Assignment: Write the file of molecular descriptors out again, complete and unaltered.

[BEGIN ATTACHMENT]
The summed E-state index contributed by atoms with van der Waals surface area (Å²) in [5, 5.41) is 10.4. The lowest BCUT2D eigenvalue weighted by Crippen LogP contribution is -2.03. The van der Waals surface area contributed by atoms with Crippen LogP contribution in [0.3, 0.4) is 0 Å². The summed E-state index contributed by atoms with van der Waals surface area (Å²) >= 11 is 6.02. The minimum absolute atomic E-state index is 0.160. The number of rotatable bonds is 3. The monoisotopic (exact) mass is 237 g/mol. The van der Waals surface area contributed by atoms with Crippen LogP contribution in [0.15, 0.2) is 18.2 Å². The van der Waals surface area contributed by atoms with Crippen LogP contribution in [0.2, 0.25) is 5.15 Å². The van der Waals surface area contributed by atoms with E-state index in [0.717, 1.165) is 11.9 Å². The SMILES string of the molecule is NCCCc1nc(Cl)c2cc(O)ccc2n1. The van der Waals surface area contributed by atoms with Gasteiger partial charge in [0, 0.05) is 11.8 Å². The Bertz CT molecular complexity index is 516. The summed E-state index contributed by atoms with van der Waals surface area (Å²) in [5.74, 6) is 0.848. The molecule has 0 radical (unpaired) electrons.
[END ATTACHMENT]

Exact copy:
The summed E-state index contributed by atoms with van der Waals surface area (Å²) in [5, 5.41) is 10.4. The lowest BCUT2D eigenvalue weighted by Crippen LogP contribution is -2.03. The van der Waals surface area contributed by atoms with Crippen LogP contribution in [0.3, 0.4) is 0 Å². The summed E-state index contributed by atoms with van der Waals surface area (Å²) >= 11 is 6.02. The minimum absolute atomic E-state index is 0.160. The number of rotatable bonds is 3. The monoisotopic (exact) mass is 237 g/mol. The van der Waals surface area contributed by atoms with Crippen LogP contribution in [0.15, 0.2) is 18.2 Å². The van der Waals surface area contributed by atoms with Crippen LogP contribution in [0.2, 0.25) is 5.15 Å². The van der Waals surface area contributed by atoms with E-state index in [0.717, 1.165) is 11.9 Å². The SMILES string of the molecule is NCCCc1nc(Cl)c2cc(O)ccc2n1. The van der Waals surface area contributed by atoms with Gasteiger partial charge in [0, 0.05) is 11.8 Å². The Bertz CT molecular complexity index is 516. The summed E-state index contributed by atoms with van der Waals surface area (Å²) in [5.74, 6) is 0.848. The molecule has 0 radical (unpaired) electrons.